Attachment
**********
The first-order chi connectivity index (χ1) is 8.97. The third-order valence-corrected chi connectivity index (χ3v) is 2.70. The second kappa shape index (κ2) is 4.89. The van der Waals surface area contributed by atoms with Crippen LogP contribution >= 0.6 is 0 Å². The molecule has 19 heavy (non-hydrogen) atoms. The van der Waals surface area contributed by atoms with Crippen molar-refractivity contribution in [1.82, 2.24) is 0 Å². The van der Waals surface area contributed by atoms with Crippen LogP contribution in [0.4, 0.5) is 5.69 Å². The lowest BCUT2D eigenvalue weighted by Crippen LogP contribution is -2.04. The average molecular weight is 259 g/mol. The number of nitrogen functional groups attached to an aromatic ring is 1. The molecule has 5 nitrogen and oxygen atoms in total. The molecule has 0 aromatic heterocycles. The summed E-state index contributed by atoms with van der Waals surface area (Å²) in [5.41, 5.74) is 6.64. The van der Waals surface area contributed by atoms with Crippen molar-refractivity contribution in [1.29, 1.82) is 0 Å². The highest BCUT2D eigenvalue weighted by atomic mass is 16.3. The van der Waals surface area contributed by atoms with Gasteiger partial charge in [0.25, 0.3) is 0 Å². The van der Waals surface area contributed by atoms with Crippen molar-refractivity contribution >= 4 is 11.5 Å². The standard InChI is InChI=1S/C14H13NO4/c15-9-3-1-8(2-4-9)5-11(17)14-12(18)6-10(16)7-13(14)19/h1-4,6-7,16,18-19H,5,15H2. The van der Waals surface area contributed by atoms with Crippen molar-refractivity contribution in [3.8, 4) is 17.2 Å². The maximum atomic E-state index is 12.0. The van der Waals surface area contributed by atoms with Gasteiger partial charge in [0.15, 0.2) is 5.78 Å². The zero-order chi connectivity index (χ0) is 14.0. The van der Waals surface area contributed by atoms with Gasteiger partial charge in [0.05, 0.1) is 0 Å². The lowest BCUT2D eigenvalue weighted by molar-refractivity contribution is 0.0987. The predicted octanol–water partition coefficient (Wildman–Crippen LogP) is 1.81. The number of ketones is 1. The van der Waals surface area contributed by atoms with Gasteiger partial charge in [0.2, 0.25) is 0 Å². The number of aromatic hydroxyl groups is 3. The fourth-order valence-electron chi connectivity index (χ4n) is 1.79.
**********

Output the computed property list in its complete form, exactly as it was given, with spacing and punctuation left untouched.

The first-order chi connectivity index (χ1) is 8.97. The third-order valence-corrected chi connectivity index (χ3v) is 2.70. The second kappa shape index (κ2) is 4.89. The van der Waals surface area contributed by atoms with Crippen LogP contribution >= 0.6 is 0 Å². The molecule has 19 heavy (non-hydrogen) atoms. The van der Waals surface area contributed by atoms with Crippen molar-refractivity contribution in [1.82, 2.24) is 0 Å². The van der Waals surface area contributed by atoms with Crippen LogP contribution in [0.4, 0.5) is 5.69 Å². The lowest BCUT2D eigenvalue weighted by Crippen LogP contribution is -2.04. The average molecular weight is 259 g/mol. The number of nitrogen functional groups attached to an aromatic ring is 1. The molecule has 5 nitrogen and oxygen atoms in total. The molecule has 0 aromatic heterocycles. The summed E-state index contributed by atoms with van der Waals surface area (Å²) in [5.41, 5.74) is 6.64. The van der Waals surface area contributed by atoms with Crippen molar-refractivity contribution in [1.29, 1.82) is 0 Å². The highest BCUT2D eigenvalue weighted by atomic mass is 16.3. The van der Waals surface area contributed by atoms with Gasteiger partial charge in [0.25, 0.3) is 0 Å². The van der Waals surface area contributed by atoms with Crippen molar-refractivity contribution >= 4 is 11.5 Å². The standard InChI is InChI=1S/C14H13NO4/c15-9-3-1-8(2-4-9)5-11(17)14-12(18)6-10(16)7-13(14)19/h1-4,6-7,16,18-19H,5,15H2. The van der Waals surface area contributed by atoms with Crippen molar-refractivity contribution in [3.8, 4) is 17.2 Å². The maximum atomic E-state index is 12.0. The van der Waals surface area contributed by atoms with Gasteiger partial charge in [0.15, 0.2) is 5.78 Å². The zero-order chi connectivity index (χ0) is 14.0. The van der Waals surface area contributed by atoms with Gasteiger partial charge in [0.05, 0.1) is 0 Å². The lowest BCUT2D eigenvalue weighted by molar-refractivity contribution is 0.0987. The predicted octanol–water partition coefficient (Wildman–Crippen LogP) is 1.81. The number of ketones is 1. The van der Waals surface area contributed by atoms with Gasteiger partial charge in [0.2, 0.25) is 0 Å². The number of aromatic hydroxyl groups is 3. The fourth-order valence-electron chi connectivity index (χ4n) is 1.79.